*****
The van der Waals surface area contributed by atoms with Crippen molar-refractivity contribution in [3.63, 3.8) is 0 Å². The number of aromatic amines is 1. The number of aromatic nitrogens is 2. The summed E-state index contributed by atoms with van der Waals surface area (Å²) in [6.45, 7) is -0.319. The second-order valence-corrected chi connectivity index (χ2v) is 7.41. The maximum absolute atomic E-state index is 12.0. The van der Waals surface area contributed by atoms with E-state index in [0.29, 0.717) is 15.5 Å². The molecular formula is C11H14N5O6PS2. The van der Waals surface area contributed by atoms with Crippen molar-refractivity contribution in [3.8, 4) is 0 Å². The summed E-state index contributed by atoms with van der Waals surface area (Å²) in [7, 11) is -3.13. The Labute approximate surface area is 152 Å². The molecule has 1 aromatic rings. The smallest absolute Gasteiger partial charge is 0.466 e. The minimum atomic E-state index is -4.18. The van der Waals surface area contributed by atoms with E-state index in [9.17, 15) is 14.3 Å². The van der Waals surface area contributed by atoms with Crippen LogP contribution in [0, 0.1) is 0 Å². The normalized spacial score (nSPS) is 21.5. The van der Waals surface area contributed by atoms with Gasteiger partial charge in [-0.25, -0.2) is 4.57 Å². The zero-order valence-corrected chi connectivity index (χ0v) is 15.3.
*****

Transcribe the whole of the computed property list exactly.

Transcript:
The van der Waals surface area contributed by atoms with Crippen molar-refractivity contribution in [3.63, 3.8) is 0 Å². The number of aromatic amines is 1. The number of aromatic nitrogens is 2. The summed E-state index contributed by atoms with van der Waals surface area (Å²) in [6.45, 7) is -0.319. The second-order valence-corrected chi connectivity index (χ2v) is 7.41. The maximum absolute atomic E-state index is 12.0. The van der Waals surface area contributed by atoms with E-state index in [0.29, 0.717) is 15.5 Å². The molecular formula is C11H14N5O6PS2. The van der Waals surface area contributed by atoms with Crippen molar-refractivity contribution in [3.8, 4) is 0 Å². The summed E-state index contributed by atoms with van der Waals surface area (Å²) in [7, 11) is -3.13. The Labute approximate surface area is 152 Å². The molecule has 1 aromatic rings. The smallest absolute Gasteiger partial charge is 0.466 e. The minimum atomic E-state index is -4.18. The van der Waals surface area contributed by atoms with E-state index in [9.17, 15) is 14.3 Å². The van der Waals surface area contributed by atoms with Crippen LogP contribution in [0, 0.1) is 0 Å². The normalized spacial score (nSPS) is 21.5. The van der Waals surface area contributed by atoms with Gasteiger partial charge in [-0.25, -0.2) is 4.57 Å². The zero-order valence-corrected chi connectivity index (χ0v) is 15.3.